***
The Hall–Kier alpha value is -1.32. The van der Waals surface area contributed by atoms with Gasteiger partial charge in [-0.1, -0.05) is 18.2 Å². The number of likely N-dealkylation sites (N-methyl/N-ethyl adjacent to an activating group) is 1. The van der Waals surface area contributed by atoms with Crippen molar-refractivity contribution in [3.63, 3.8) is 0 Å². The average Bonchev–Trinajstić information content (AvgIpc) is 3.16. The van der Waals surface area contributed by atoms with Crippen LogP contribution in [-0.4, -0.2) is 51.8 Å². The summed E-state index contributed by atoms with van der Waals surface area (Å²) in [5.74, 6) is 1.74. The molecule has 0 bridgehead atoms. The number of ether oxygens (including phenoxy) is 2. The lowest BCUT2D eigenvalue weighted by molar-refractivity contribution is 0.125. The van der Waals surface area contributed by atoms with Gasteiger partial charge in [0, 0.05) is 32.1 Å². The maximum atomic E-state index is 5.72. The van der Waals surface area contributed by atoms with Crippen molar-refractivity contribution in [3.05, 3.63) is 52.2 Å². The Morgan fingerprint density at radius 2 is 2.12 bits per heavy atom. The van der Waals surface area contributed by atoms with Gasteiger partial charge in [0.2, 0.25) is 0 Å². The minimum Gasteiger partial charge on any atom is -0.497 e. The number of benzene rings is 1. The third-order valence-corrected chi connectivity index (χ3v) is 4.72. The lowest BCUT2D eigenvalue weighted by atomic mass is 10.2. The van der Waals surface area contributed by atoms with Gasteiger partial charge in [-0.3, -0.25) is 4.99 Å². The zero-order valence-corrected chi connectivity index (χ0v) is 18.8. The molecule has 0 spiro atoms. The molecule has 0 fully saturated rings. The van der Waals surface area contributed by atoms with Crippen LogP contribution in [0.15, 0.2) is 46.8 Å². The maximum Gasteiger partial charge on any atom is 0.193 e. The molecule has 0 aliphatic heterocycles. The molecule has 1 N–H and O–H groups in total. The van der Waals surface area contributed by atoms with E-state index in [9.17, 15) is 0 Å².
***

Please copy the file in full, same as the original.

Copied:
The Hall–Kier alpha value is -1.32. The van der Waals surface area contributed by atoms with Gasteiger partial charge in [-0.1, -0.05) is 18.2 Å². The number of likely N-dealkylation sites (N-methyl/N-ethyl adjacent to an activating group) is 1. The van der Waals surface area contributed by atoms with Crippen molar-refractivity contribution in [3.63, 3.8) is 0 Å². The average Bonchev–Trinajstić information content (AvgIpc) is 3.16. The van der Waals surface area contributed by atoms with Crippen LogP contribution in [-0.4, -0.2) is 51.8 Å². The summed E-state index contributed by atoms with van der Waals surface area (Å²) in [5.74, 6) is 1.74. The molecule has 0 bridgehead atoms. The number of ether oxygens (including phenoxy) is 2. The lowest BCUT2D eigenvalue weighted by molar-refractivity contribution is 0.125. The van der Waals surface area contributed by atoms with Gasteiger partial charge in [0, 0.05) is 32.1 Å². The maximum atomic E-state index is 5.72. The van der Waals surface area contributed by atoms with Crippen molar-refractivity contribution in [3.05, 3.63) is 52.2 Å². The Morgan fingerprint density at radius 2 is 2.12 bits per heavy atom. The van der Waals surface area contributed by atoms with Gasteiger partial charge in [0.2, 0.25) is 0 Å². The minimum Gasteiger partial charge on any atom is -0.497 e. The number of benzene rings is 1. The third-order valence-corrected chi connectivity index (χ3v) is 4.72. The lowest BCUT2D eigenvalue weighted by atomic mass is 10.2. The van der Waals surface area contributed by atoms with Gasteiger partial charge in [-0.3, -0.25) is 4.99 Å². The zero-order valence-corrected chi connectivity index (χ0v) is 18.8. The molecule has 0 spiro atoms. The molecule has 0 fully saturated rings. The van der Waals surface area contributed by atoms with Crippen LogP contribution in [0.15, 0.2) is 46.8 Å². The maximum Gasteiger partial charge on any atom is 0.193 e. The molecule has 0 aliphatic heterocycles. The molecule has 1 N–H and O–H groups in total. The van der Waals surface area contributed by atoms with E-state index in [9.17, 15) is 0 Å².